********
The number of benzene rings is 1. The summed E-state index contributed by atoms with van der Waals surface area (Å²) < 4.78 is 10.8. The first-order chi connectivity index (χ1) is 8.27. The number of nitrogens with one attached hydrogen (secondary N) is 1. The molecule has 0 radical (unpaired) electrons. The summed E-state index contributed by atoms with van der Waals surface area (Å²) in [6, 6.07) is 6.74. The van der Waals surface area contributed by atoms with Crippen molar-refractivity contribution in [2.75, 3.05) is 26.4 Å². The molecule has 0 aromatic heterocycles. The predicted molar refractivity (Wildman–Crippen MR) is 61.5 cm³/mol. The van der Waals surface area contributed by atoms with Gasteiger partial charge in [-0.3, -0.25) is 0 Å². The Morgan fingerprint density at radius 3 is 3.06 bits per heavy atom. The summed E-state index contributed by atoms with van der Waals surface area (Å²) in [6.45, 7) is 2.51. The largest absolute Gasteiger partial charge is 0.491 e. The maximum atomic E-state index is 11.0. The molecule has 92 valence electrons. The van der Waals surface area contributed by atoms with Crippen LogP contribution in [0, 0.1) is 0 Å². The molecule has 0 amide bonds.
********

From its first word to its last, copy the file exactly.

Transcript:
The number of benzene rings is 1. The summed E-state index contributed by atoms with van der Waals surface area (Å²) < 4.78 is 10.8. The first-order chi connectivity index (χ1) is 8.27. The number of nitrogens with one attached hydrogen (secondary N) is 1. The molecule has 0 radical (unpaired) electrons. The summed E-state index contributed by atoms with van der Waals surface area (Å²) in [6, 6.07) is 6.74. The van der Waals surface area contributed by atoms with Crippen molar-refractivity contribution in [2.75, 3.05) is 26.4 Å². The molecule has 0 aromatic heterocycles. The predicted molar refractivity (Wildman–Crippen MR) is 61.5 cm³/mol. The van der Waals surface area contributed by atoms with Gasteiger partial charge in [-0.3, -0.25) is 0 Å². The Morgan fingerprint density at radius 3 is 3.06 bits per heavy atom. The summed E-state index contributed by atoms with van der Waals surface area (Å²) in [6.45, 7) is 2.51. The largest absolute Gasteiger partial charge is 0.491 e. The maximum atomic E-state index is 11.0. The molecule has 92 valence electrons. The van der Waals surface area contributed by atoms with Crippen LogP contribution in [0, 0.1) is 0 Å². The molecule has 0 amide bonds.